Valentino was the first couture house outside of Paris to be officially recognised by the French Government. The exhibition, curated by Pamela Golbin, curator-in-chief for the Fashion and Textiles collection of Les Arts Décoratifs, features a selection of signature ‘Valentino red’ dresses, including one from the couturier’s first collection — ‘Fiesta’, a strapless cocktail dress in draped tulle from Spring/Summer 1959. Valentino often collaborated with master milliner Philip Treacy to create some signature hats and headwear.
Valentino Haute Couture from left: Chantilly lace, tulle, and chiffon ballroom dress, draped Chantilly lace tunic with bronze tulle and lacquered lace, Chantilly lace and feather dress, floral cage ballroom gown. Mask & hat ~ Philip Treacy.
His ‘V’ logo is famous all over the world.
Valentino is synonymous with opulence, extravagance, and drama. In business since 1960, Valentino Garavani made his mark early with intricately detailed, luxurious gowns and tastefully body-conscious silhouettes—even perfecting his own shade of Valentino Red.
Valentino became interested in clothes and fashion in primary school. He was inspired by his Aunt Rosa and learnt the basics of fashion design from her as an apprentice. Valentino dreamt of becoming a fashion designer.
Valentino Garavani was born in Voghera, north of Milan on May 11, 1932. While attending high school he shows a precocious artistic temperament and soon becomes interested in fashion. He takes courses in fashion design and studies French to prepare himself to move to Paris. He is 17 years old when he arrives in the then world capital of fashion and couture. After a few years’ apprenticeship in the Fashion Houses of Jean Desses and Guy Laroche, Valentino returned to Rome at the beginning of the 60s to open his own atelier. Those are the years of the Dolce Vita and many Hollywood stars who come through Rome discover Valentino and determine his quick fame.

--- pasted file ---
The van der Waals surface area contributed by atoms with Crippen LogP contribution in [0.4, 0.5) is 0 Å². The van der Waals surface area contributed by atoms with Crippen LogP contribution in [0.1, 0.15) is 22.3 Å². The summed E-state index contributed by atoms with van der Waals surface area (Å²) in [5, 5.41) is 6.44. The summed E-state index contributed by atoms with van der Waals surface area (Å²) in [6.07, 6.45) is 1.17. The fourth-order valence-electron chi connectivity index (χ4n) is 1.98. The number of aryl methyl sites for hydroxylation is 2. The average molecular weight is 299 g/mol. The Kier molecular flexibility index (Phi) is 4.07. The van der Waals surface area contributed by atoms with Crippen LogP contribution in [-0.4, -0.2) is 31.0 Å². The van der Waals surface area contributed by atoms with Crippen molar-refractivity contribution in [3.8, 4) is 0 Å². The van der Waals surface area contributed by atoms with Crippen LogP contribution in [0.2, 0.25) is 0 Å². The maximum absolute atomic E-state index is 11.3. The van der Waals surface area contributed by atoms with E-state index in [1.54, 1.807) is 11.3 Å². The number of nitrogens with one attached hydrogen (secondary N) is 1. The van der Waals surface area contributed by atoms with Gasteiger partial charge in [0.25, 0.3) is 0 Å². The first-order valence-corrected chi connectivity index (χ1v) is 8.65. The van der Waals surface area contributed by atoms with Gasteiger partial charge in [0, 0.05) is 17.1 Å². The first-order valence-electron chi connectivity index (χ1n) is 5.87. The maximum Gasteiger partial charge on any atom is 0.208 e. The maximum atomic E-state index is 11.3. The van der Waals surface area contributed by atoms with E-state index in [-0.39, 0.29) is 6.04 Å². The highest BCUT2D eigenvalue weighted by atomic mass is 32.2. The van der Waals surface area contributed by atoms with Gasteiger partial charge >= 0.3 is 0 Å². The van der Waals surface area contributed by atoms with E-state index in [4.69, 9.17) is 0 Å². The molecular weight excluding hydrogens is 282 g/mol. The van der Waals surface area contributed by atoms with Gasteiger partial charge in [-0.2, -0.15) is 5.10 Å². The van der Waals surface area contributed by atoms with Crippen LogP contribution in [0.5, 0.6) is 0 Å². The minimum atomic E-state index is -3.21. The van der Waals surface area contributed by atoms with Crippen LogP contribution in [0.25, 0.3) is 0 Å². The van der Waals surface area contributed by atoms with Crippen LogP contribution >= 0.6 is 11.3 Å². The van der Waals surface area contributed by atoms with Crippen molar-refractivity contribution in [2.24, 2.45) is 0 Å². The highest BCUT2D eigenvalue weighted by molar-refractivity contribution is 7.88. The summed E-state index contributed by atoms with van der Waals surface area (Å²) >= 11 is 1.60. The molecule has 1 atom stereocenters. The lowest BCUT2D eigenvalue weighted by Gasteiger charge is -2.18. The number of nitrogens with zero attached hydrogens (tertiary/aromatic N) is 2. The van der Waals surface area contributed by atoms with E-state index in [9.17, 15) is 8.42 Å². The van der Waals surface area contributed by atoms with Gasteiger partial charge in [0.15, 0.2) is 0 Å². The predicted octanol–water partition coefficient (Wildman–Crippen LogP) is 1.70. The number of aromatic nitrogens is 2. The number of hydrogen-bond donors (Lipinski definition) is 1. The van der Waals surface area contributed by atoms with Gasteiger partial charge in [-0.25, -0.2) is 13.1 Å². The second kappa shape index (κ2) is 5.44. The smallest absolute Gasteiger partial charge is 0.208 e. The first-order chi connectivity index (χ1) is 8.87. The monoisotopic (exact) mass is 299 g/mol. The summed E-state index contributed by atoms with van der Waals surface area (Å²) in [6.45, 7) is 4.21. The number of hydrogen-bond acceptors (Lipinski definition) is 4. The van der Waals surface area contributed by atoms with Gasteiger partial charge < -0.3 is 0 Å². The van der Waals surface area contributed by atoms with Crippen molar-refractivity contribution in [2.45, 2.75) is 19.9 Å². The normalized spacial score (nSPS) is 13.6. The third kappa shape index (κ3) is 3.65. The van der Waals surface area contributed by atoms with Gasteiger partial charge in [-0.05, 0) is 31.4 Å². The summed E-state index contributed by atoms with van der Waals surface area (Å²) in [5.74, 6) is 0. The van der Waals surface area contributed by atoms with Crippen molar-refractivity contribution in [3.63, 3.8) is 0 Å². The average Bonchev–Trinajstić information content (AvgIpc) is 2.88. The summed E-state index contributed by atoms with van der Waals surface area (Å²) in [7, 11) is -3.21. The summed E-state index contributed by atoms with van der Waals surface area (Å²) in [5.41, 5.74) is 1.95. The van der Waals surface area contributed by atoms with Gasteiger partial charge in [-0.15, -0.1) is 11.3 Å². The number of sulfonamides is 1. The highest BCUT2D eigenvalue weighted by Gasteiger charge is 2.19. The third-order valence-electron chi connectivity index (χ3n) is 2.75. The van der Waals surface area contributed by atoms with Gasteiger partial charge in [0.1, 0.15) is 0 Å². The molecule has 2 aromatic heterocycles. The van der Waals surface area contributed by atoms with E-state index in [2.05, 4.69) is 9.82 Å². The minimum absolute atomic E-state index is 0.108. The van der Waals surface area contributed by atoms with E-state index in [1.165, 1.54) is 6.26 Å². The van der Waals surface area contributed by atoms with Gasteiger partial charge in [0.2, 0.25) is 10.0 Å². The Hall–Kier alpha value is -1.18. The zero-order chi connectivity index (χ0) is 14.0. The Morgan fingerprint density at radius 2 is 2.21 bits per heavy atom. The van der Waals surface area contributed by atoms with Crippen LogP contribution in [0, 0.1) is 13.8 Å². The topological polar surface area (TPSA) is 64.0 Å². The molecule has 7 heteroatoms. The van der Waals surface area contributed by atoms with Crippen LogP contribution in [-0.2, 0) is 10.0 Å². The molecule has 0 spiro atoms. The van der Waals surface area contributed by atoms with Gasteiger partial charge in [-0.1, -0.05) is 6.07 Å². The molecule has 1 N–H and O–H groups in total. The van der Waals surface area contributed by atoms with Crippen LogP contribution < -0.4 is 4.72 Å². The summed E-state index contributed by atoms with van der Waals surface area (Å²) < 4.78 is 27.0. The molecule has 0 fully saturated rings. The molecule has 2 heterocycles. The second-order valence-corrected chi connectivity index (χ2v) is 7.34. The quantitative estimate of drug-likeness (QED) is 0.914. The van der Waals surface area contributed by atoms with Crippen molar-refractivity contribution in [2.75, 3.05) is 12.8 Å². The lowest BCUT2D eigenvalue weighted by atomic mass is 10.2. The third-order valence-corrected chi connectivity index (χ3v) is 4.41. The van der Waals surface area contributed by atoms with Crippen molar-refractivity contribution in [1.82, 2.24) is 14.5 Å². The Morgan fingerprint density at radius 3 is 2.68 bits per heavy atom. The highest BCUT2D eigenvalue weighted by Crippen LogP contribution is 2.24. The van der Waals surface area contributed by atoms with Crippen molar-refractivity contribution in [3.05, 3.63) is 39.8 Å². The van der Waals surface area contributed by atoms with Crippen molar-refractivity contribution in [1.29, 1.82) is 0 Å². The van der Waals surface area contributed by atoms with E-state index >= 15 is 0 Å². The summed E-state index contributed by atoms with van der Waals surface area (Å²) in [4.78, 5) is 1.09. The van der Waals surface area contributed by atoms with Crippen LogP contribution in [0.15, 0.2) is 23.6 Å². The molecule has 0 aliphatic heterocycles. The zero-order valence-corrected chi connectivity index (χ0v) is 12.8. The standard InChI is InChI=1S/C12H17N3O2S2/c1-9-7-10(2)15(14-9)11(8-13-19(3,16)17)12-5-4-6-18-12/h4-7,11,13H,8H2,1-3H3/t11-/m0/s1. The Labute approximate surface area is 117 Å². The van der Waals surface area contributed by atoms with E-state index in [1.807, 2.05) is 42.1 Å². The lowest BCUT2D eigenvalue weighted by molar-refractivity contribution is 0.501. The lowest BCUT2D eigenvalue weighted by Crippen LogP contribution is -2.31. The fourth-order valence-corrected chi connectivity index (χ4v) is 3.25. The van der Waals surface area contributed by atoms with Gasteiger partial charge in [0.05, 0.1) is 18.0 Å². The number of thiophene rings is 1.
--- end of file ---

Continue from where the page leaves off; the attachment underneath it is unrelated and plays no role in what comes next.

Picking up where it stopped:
Rome (1959-1962) In 1959 Valentino left Paris and moved back to Italy with his lover, French socialite Gerald Nanty and opened a fashion house in Rome on the posh Via Condotti with the backing of his father and an associate of his. More than an atelier, the premises resembled a real “maison de couture“, being it very much on the line of what Valentino had seen in Paris: everything was very grand and models flew in from Paris for his first show. Valentino became known for his red dresses, in the bright shade that became known in the fashion industry as “Valentino red”.
On 31 July 1960 Valentino met Giancarlo Giammetti at the Café de Paris on the Via Veneto in Rome. One of three children, Giammetti was in his second year of architecture school, living at home with his parents in the haut bourgeois Parioli section of Northern Rome. That day Giammetti gave Valentino a lift home in his little Fiat and a friendship as well as a long-lasting partnership started. The day after, Giammetti was to leave for Capri for vacation and by coincidence Valentino was also going there so they met again in the island 10 days later. Giammetti would shortly after abandon the University to become Valentino’s business partner. When Giammetti arrived, the business situation of Valentino’s atelier was in fact not brilliant: in one year he had spent so much money that his father’s associate pulled out of the business, and had to fight against bankruptcy. Giammetti’s entrepreneurial genius proved fundamental to the worldwide expansion and success of the House.